[“As part of an epidemiologic study of inner-city children with asthma, continuous (10-min average) measurements of particle concentrations were made for 2-week periods in 294 homes drawn from seven cities. The major indoor source was smoking … Other significant sources included frying, smoky cooking events, use of incense, and apartment housing. … The small variation among cities and the similarity across cities of the observed indoor air particle distributions suggest that sources of indoor concentrations do not vary considerably from one city to the next, and thus that simple models can predict indoor air concentrations in cities having only outdoor measurements.”]

[Request #S9094]

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Wildfire Problem in the U.S. to Grow and Lead to Major Health Problems if Global Warming is not Addressed: Press Release. By the Civil Society Institute. (The Institute, Washington, DC) July 2, 2003. 2 p.

Full Text at: www.civilsocietyinstitute.org/EXPERTS.htm

[“As wildfires grow, so too will the ill health effects associated with the more extensive fire-related haze pollution… The most likely illnesses to be inflicted or aggravated by spreading wildfire pollution include asthma, chronic lung disease, bronchitis and other respiratory diseases, including acute respiratory illness in children.”]

[Request #S9095]

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“How the Tooth Fairy Could Help to Prevent Asthma: Press Release.” By the Avon Longitudinal Study of Parents and Children, University of Bristol. (The University, Bristol, England) July 10, 2003. Various pagings.

Full Text at: www.alspac.bris.ac.uk/alspacext/pressrelease/TOOTH%20FAIRY_JULY10.htm

["Children’s two top front teeth – which begin to develop while the babies are still in the womb – contain a detailed record of how well the baby was nourished with trace elements and minerals before birth ... and that could tell [scientists] why some children go on to develop wheezing and asthma.”]

[Request #S9096]

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“Asthma: An Enigmatic Epidemic.” By Nataliya V. Schetchikova. IN: Journal of the American Chiropractic Association (June 2003) pp. 22-28, 30-37.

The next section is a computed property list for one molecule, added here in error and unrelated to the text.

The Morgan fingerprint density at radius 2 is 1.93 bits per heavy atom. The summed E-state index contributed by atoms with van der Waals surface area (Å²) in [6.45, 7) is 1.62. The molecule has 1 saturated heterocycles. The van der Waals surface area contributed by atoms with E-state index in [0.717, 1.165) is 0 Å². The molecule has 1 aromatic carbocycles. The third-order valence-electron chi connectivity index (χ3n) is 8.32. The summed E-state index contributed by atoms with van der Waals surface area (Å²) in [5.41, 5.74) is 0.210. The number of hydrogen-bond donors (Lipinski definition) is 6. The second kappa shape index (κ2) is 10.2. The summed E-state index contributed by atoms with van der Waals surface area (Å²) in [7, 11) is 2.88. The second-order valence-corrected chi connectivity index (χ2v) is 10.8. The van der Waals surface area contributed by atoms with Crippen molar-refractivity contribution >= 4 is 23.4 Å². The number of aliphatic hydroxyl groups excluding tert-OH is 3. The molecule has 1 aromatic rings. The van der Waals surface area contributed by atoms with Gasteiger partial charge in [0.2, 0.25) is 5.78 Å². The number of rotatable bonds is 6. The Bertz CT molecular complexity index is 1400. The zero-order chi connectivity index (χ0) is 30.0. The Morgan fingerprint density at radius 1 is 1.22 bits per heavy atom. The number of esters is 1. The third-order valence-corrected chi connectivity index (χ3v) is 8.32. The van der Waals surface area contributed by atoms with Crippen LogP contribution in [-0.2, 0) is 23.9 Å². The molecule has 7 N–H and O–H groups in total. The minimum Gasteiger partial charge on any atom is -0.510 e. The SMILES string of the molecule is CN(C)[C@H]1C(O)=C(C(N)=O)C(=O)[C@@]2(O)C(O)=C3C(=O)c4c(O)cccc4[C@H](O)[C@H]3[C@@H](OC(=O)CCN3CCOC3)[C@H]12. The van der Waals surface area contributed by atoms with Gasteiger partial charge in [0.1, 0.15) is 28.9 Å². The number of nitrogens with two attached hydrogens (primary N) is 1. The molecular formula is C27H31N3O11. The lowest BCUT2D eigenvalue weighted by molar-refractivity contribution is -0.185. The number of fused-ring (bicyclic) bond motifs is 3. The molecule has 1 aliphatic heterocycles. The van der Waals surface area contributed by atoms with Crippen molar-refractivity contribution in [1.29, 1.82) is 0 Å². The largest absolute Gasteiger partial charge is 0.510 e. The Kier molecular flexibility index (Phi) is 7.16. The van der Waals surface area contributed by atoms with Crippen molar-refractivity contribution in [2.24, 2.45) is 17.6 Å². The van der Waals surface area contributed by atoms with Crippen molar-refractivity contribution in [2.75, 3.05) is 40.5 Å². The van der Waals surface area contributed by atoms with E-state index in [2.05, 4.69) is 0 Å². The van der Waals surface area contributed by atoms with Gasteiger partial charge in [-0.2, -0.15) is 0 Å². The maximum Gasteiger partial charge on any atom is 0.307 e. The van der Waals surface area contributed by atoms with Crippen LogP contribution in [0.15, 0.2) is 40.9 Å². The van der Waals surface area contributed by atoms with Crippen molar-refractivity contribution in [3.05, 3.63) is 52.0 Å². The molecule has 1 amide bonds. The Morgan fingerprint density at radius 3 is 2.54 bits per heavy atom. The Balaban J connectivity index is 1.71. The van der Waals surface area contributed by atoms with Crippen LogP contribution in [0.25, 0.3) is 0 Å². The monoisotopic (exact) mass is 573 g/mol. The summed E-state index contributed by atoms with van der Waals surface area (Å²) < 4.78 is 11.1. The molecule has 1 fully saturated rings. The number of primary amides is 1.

Full Text at: www.acatoday.com/pdf/asthma1.pdf

[“What is causing the asthma epidemic and what can we do to stem the tide? … Journal of the American Chiropractic Association (JACA) delves into this question and offers advice from doctors of chiropractic and allergists who have helped control asthma symptoms in many patients. The JACA articles … include information on how to properly diagnose asthma, effects, side effects, and proper intake guidelines of asthma medications, Buteyko breathing technique, and other topics.”]

[Request #S9097]

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Report on the Results of the Asthma Awareness Survey. By ORC Macro. Prepared for the American Lung Association and the National Association of School Nurses (The American Lung Association, ) September 2, 2003. 7 p.

Full Text at: www.lungusa.org/press/asthma/download/aa_rpt.pdf

[Includes: "School Nurses’ Perceptions Regarding Asthma among Minority or Under-served Populations;" "School Nurses and the Use of Rescue Inhalers;" "School Nurses’ Experience in Dealing with Students with Asthma;" and others.]

[Request #S9098]

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“The Health Politics of Asthma: Environmental Justice and Collective Illness Experience in the United States.” By Phil Brown, Department of Sociology, Brown University, and others. IN: Social Science & Medicine, vol. 57, no.3 (August 2003) pp.453-465.